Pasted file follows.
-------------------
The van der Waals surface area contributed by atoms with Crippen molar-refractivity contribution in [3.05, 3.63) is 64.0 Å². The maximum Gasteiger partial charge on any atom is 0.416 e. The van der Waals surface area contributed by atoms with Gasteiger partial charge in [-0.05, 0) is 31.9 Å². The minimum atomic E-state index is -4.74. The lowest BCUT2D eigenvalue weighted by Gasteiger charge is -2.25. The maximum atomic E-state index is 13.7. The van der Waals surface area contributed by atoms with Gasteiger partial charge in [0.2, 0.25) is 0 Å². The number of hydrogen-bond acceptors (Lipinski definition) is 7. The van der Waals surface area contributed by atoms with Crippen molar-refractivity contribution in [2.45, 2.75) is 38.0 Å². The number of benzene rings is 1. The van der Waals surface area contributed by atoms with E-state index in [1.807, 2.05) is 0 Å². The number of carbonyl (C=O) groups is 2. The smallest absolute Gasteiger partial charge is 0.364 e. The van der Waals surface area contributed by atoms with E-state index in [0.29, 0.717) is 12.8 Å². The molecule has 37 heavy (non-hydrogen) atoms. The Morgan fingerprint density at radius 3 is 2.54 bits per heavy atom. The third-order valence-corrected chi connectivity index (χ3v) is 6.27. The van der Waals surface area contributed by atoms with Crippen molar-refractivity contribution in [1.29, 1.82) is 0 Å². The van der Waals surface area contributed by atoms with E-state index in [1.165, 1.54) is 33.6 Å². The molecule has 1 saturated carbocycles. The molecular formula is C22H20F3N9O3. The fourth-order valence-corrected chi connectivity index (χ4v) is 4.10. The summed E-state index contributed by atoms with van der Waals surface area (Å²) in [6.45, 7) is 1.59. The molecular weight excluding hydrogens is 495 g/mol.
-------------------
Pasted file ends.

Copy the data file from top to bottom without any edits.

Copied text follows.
The van der Waals surface area contributed by atoms with Crippen molar-refractivity contribution in [3.05, 3.63) is 64.0 Å². The maximum Gasteiger partial charge on any atom is 0.416 e. The van der Waals surface area contributed by atoms with Gasteiger partial charge in [-0.05, 0) is 31.9 Å². The minimum atomic E-state index is -4.74. The lowest BCUT2D eigenvalue weighted by Gasteiger charge is -2.25. The maximum atomic E-state index is 13.7. The van der Waals surface area contributed by atoms with Gasteiger partial charge in [0.2, 0.25) is 0 Å². The number of hydrogen-bond acceptors (Lipinski definition) is 7. The van der Waals surface area contributed by atoms with Crippen molar-refractivity contribution in [2.45, 2.75) is 38.0 Å². The number of benzene rings is 1. The van der Waals surface area contributed by atoms with E-state index in [1.807, 2.05) is 0 Å². The number of carbonyl (C=O) groups is 2. The smallest absolute Gasteiger partial charge is 0.364 e. The van der Waals surface area contributed by atoms with E-state index in [0.29, 0.717) is 12.8 Å². The molecule has 37 heavy (non-hydrogen) atoms. The Morgan fingerprint density at radius 3 is 2.54 bits per heavy atom. The third-order valence-corrected chi connectivity index (χ3v) is 6.27. The van der Waals surface area contributed by atoms with Crippen molar-refractivity contribution in [1.29, 1.82) is 0 Å². The van der Waals surface area contributed by atoms with E-state index in [1.165, 1.54) is 33.6 Å². The molecule has 1 saturated carbocycles. The molecular formula is C22H20F3N9O3. The fourth-order valence-corrected chi connectivity index (χ4v) is 4.10. The summed E-state index contributed by atoms with van der Waals surface area (Å²) in [6.45, 7) is 1.59. The molecular weight excluding hydrogens is 495 g/mol.